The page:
Hungry For New Amenities, Office Owners Turn To Food Trucks, Delivery Services
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In an increasingly competitive office market, landlords continue to search for new amenities that appeal to tenants. One of latest trends popping up is providing services that bring new lunch options for workers.
Many office buildings outside the downtown core don't have lunch options that can be reached without a car, and some busy employees in the restaurant-filled central business district would rather have a delivery service bring food to their building rather than having to walk and wait in line.
Building owners in the D.C. region and throughout the country have realized this need for convenient lunch options and are utilizing new services to bring lunch to their tenants.
The service, called Outpost, allows employees to order a salad through a mobile application, and then it delivers all of a building's lunches at a set time to a designated shelf in its lobby. Sweetgreen does not charge delivery fees to customers, making it cheaper than ordering the same food through a standard delivery app.
"For companies that don't offer lunch in their building, it can be a pain to have to wait for the elevator and wait for a significant amount of time to order a salad at lunch time," said Sweetgreen Vice President Daniel Shlossman, who leads the Outpost service. "This makes it super convenient ... it's an amenity for employees and gives an option for healthy food in the office."
Sweetgreen rolled out the concept at about two dozen WeWork locations in New York, Los Angeles, Chicago, Philadelphia and D.C. In addition to office buildings, it is also planning to open Outpost locations at residential properties, schools, hospitals and fitness studios.
The retailer brought the Outpost concept to International Square, a 1.2M SF office complex Tishman Speyer owns in D.C. Tishman Speyer has also introduced Sweetgreen's Outpost at properties in Los Angeles, San Francisco and New York, including Rockefeller Center.
Tishman Speyer Managing Director EB Kelly, who oversees the management of Rockefeller Center, said the complex also has a Sweetgreen brick-and-mortar location opening soon. But it decided to add two Outpost delivery locations, which opened last month, to make it more convenient for tenants to grab a salad for lunch.
"We've got lots of food offerings, but folks really value the ability to order ahead, they value convenience, and you don't have to worry about waiting in line," Kelly said.
Additionally, the Sweetgreen concept has opened at the Boston Properties-owned 401 Ninth St. NW building in D.C. Aquicore, a real estate software company that recently moved into the building, highlighted the Sweetgreen service as an important amenity in announcing its office move.
"The [Sweetgreen] outpost is a convenient means of having our employees get some of their favorite salads without dealing with the cold D.C. winters or rainy springs," Aquicore CEO Logan Soya said in a statement to Bisnow.
In addition to delivery services, building owners are also bringing in food trucks as an amenity for tenants. Amy Katz saw the demand for this and in 2017 founded Curbside Kitchen, a company that connects buildings with food truck operators.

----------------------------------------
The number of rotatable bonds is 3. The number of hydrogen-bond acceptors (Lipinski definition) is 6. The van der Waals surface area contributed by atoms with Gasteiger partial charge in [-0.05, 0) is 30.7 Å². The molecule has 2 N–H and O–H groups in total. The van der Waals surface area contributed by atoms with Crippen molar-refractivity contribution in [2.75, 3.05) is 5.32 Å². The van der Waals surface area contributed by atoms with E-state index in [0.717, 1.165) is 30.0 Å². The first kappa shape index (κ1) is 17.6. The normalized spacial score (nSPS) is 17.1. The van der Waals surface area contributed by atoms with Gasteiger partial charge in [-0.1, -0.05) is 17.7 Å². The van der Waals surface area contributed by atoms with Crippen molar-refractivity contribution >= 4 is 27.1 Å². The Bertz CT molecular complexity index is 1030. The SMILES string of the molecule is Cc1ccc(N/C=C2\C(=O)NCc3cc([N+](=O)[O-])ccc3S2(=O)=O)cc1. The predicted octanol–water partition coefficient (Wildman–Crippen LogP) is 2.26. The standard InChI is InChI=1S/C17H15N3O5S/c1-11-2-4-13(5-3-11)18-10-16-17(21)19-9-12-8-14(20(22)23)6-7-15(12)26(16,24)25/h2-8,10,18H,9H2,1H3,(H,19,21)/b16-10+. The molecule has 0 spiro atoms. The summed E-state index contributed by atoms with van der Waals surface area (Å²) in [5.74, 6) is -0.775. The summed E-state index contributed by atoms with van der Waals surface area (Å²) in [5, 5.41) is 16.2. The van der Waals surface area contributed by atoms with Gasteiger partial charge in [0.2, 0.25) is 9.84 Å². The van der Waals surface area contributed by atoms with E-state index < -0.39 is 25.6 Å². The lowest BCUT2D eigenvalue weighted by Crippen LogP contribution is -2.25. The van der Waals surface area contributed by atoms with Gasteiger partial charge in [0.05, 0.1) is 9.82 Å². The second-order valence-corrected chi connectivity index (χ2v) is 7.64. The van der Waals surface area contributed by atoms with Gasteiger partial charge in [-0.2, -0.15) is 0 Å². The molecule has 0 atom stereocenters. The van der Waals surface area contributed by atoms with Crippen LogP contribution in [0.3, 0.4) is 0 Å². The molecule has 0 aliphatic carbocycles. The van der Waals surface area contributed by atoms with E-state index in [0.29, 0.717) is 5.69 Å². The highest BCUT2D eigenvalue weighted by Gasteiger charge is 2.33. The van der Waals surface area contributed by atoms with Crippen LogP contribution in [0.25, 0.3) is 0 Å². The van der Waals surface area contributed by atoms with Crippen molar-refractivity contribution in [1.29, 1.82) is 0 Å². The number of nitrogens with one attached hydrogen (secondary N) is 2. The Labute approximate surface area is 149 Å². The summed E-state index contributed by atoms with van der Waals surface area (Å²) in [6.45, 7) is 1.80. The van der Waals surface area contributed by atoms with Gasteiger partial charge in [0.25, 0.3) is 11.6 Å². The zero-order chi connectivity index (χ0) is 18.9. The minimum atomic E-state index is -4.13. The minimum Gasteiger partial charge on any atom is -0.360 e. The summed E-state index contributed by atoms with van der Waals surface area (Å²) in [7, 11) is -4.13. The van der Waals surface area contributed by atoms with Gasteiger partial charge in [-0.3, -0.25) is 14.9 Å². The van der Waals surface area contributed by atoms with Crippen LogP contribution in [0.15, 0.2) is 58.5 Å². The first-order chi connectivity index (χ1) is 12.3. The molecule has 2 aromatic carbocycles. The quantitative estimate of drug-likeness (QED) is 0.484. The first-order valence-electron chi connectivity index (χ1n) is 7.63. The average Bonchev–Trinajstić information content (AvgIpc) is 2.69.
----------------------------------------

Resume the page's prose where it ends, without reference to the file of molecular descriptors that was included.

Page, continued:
"I looked around and could see tenants are demanding food options and convenience as part of an amenity package," Katz said. "They were all looking for food programming that did not exist."
Katz said her company now works with over 250 food trucks and has brought its service to over 150 buildings in the D.C. area, Philadelphia and North Carolina. Major D.C.-area building owners using the service include JBG Smith, Brookfield, WashREIT and Monday Properties.
The concept, which Katz describes as "Uber for food trucks," offers a rotating cast of food trucks for tenants of office and apartment buildings. She said people like having food trucks because they are local, small businesses that provide diverse cuisines, and they can try something new every time.
"Any building I go to, when these food trucks arrive, they're like unicorns that drop out of nowhere, people run to see what's going to be out front," Katz said. "People don't want to be tethered to their chairs, they want to go outside, grab a bite and come back in. It's just a smart way to eat."
Curbside Kitchen charges property owners to have the food trucks come to their buildings, and it charges a fee from the food trucks for the increased exposure to a busy lunchtime crowd, but customers do not pay any extra for the food. Brookfield recently began using the food truck service at its Silver Spring Metro Plaza property and said it has been well-received by tenants thus far.
"Our goal is to create places that help leading companies attract and retain their workforces, and to that end we’re always looking for ways to make our properties more comfortable and convenient," Brookfield Senior Vice President Jackie Duke said in a statement. "A variety of inventive food offerings are an important amenity to any work environment, and Curbside Kitchen provides a convenient, and, so far, popular, addition for our tenants."